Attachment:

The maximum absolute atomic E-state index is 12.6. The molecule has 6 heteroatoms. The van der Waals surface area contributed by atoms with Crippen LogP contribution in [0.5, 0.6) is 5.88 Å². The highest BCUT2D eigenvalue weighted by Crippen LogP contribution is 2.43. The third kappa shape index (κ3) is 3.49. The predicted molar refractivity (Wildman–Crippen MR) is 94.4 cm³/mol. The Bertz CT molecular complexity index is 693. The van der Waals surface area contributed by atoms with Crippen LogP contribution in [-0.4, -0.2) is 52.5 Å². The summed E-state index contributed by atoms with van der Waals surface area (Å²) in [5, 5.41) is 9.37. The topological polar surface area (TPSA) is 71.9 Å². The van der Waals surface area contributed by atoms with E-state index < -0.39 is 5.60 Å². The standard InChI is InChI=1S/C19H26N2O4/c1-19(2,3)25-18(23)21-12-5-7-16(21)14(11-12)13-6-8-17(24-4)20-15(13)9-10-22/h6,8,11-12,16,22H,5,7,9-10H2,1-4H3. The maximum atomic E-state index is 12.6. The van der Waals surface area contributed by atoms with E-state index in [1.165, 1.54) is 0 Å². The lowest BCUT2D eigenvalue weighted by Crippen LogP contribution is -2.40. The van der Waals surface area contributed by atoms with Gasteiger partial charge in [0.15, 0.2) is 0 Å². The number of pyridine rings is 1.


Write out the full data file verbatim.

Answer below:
The maximum absolute atomic E-state index is 12.6. The molecule has 6 heteroatoms. The van der Waals surface area contributed by atoms with Crippen LogP contribution in [0.5, 0.6) is 5.88 Å². The highest BCUT2D eigenvalue weighted by Crippen LogP contribution is 2.43. The third kappa shape index (κ3) is 3.49. The predicted molar refractivity (Wildman–Crippen MR) is 94.4 cm³/mol. The Bertz CT molecular complexity index is 693. The van der Waals surface area contributed by atoms with Crippen LogP contribution in [-0.4, -0.2) is 52.5 Å². The summed E-state index contributed by atoms with van der Waals surface area (Å²) in [5, 5.41) is 9.37. The topological polar surface area (TPSA) is 71.9 Å². The van der Waals surface area contributed by atoms with E-state index < -0.39 is 5.60 Å². The standard InChI is InChI=1S/C19H26N2O4/c1-19(2,3)25-18(23)21-12-5-7-16(21)14(11-12)13-6-8-17(24-4)20-15(13)9-10-22/h6,8,11-12,16,22H,5,7,9-10H2,1-4H3. The maximum atomic E-state index is 12.6. The van der Waals surface area contributed by atoms with E-state index in [1.165, 1.54) is 0 Å². The lowest BCUT2D eigenvalue weighted by Crippen LogP contribution is -2.40. The van der Waals surface area contributed by atoms with Gasteiger partial charge in [0.15, 0.2) is 0 Å². The number of pyridine rings is 1.